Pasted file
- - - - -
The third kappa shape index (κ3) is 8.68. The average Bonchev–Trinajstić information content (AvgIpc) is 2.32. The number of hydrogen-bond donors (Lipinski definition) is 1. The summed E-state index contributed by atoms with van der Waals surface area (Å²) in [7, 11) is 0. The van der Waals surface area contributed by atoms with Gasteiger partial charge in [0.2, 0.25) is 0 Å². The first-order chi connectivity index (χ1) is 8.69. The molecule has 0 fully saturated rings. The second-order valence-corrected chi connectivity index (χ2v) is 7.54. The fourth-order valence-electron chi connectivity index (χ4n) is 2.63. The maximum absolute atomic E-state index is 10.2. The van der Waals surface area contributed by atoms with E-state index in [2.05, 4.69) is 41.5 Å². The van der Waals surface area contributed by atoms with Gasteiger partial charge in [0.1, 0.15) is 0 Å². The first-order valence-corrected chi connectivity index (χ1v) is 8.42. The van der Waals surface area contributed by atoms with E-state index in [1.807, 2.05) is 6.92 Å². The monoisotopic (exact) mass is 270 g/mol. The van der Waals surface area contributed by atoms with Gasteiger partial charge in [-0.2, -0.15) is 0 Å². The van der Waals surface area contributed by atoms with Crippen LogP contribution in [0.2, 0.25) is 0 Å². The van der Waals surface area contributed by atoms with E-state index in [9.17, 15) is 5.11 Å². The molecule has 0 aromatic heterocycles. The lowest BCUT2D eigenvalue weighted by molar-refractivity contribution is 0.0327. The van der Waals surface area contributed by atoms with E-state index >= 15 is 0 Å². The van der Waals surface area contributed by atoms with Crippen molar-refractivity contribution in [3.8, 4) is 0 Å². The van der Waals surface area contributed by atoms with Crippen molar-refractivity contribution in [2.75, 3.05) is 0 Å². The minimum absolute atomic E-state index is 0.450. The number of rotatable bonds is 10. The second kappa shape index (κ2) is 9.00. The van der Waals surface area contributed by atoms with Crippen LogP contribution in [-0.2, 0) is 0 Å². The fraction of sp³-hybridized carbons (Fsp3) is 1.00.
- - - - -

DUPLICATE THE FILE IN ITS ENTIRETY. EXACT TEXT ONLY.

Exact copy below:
The third kappa shape index (κ3) is 8.68. The average Bonchev–Trinajstić information content (AvgIpc) is 2.32. The number of hydrogen-bond donors (Lipinski definition) is 1. The summed E-state index contributed by atoms with van der Waals surface area (Å²) in [7, 11) is 0. The van der Waals surface area contributed by atoms with Gasteiger partial charge in [0.2, 0.25) is 0 Å². The first-order chi connectivity index (χ1) is 8.69. The molecule has 0 fully saturated rings. The second-order valence-corrected chi connectivity index (χ2v) is 7.54. The fourth-order valence-electron chi connectivity index (χ4n) is 2.63. The maximum absolute atomic E-state index is 10.2. The van der Waals surface area contributed by atoms with E-state index in [2.05, 4.69) is 41.5 Å². The van der Waals surface area contributed by atoms with Gasteiger partial charge in [0.1, 0.15) is 0 Å². The first-order valence-corrected chi connectivity index (χ1v) is 8.42. The van der Waals surface area contributed by atoms with E-state index in [1.807, 2.05) is 6.92 Å². The monoisotopic (exact) mass is 270 g/mol. The van der Waals surface area contributed by atoms with Gasteiger partial charge in [-0.2, -0.15) is 0 Å². The van der Waals surface area contributed by atoms with Crippen LogP contribution in [0.2, 0.25) is 0 Å². The van der Waals surface area contributed by atoms with E-state index in [9.17, 15) is 5.11 Å². The molecule has 0 aromatic heterocycles. The lowest BCUT2D eigenvalue weighted by molar-refractivity contribution is 0.0327. The van der Waals surface area contributed by atoms with E-state index >= 15 is 0 Å². The van der Waals surface area contributed by atoms with Crippen molar-refractivity contribution in [3.8, 4) is 0 Å². The van der Waals surface area contributed by atoms with Crippen molar-refractivity contribution in [2.75, 3.05) is 0 Å². The minimum absolute atomic E-state index is 0.450. The number of rotatable bonds is 10. The second kappa shape index (κ2) is 9.00. The van der Waals surface area contributed by atoms with Crippen LogP contribution in [-0.2, 0) is 0 Å². The fraction of sp³-hybridized carbons (Fsp3) is 1.00.